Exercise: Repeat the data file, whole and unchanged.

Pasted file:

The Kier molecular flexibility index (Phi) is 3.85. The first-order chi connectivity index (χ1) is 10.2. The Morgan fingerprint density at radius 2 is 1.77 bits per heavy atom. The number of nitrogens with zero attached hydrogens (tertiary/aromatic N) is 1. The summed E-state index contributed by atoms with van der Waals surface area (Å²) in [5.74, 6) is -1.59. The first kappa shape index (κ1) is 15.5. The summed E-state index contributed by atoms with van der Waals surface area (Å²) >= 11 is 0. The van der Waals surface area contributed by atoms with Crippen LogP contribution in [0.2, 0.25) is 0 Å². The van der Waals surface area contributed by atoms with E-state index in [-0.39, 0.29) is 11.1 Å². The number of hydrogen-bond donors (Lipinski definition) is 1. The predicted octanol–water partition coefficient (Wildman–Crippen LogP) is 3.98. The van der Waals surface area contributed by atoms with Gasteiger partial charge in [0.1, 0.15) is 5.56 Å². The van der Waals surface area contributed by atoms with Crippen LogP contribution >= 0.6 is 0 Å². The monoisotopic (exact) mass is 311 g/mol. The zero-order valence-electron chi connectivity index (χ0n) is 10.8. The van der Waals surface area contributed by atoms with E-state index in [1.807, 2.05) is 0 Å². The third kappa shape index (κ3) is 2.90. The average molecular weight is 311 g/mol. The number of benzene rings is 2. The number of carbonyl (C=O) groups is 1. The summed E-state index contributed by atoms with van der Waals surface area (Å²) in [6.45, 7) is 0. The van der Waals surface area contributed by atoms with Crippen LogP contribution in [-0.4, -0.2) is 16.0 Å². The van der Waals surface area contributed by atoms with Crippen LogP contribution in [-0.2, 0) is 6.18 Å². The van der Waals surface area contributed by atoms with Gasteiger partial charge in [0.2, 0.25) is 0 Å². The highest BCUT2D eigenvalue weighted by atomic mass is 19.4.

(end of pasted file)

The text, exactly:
The Kier molecular flexibility index (Phi) is 3.85. The first-order chi connectivity index (χ1) is 10.2. The Morgan fingerprint density at radius 2 is 1.77 bits per heavy atom. The number of nitrogens with zero attached hydrogens (tertiary/aromatic N) is 1. The summed E-state index contributed by atoms with van der Waals surface area (Å²) in [5.74, 6) is -1.59. The first kappa shape index (κ1) is 15.5. The summed E-state index contributed by atoms with van der Waals surface area (Å²) >= 11 is 0. The van der Waals surface area contributed by atoms with Crippen LogP contribution in [0.2, 0.25) is 0 Å². The van der Waals surface area contributed by atoms with E-state index in [-0.39, 0.29) is 11.1 Å². The number of hydrogen-bond donors (Lipinski definition) is 1. The predicted octanol–water partition coefficient (Wildman–Crippen LogP) is 3.98. The van der Waals surface area contributed by atoms with Gasteiger partial charge in [0.1, 0.15) is 5.56 Å². The van der Waals surface area contributed by atoms with Crippen LogP contribution >= 0.6 is 0 Å². The monoisotopic (exact) mass is 311 g/mol. The zero-order valence-electron chi connectivity index (χ0n) is 10.8. The van der Waals surface area contributed by atoms with E-state index in [1.807, 2.05) is 0 Å². The third kappa shape index (κ3) is 2.90. The average molecular weight is 311 g/mol. The number of benzene rings is 2. The number of carbonyl (C=O) groups is 1. The summed E-state index contributed by atoms with van der Waals surface area (Å²) in [6.45, 7) is 0. The van der Waals surface area contributed by atoms with Crippen LogP contribution in [-0.4, -0.2) is 16.0 Å². The van der Waals surface area contributed by atoms with Crippen LogP contribution in [-0.2, 0) is 6.18 Å². The van der Waals surface area contributed by atoms with Gasteiger partial charge in [0.2, 0.25) is 0 Å². The highest BCUT2D eigenvalue weighted by atomic mass is 19.4.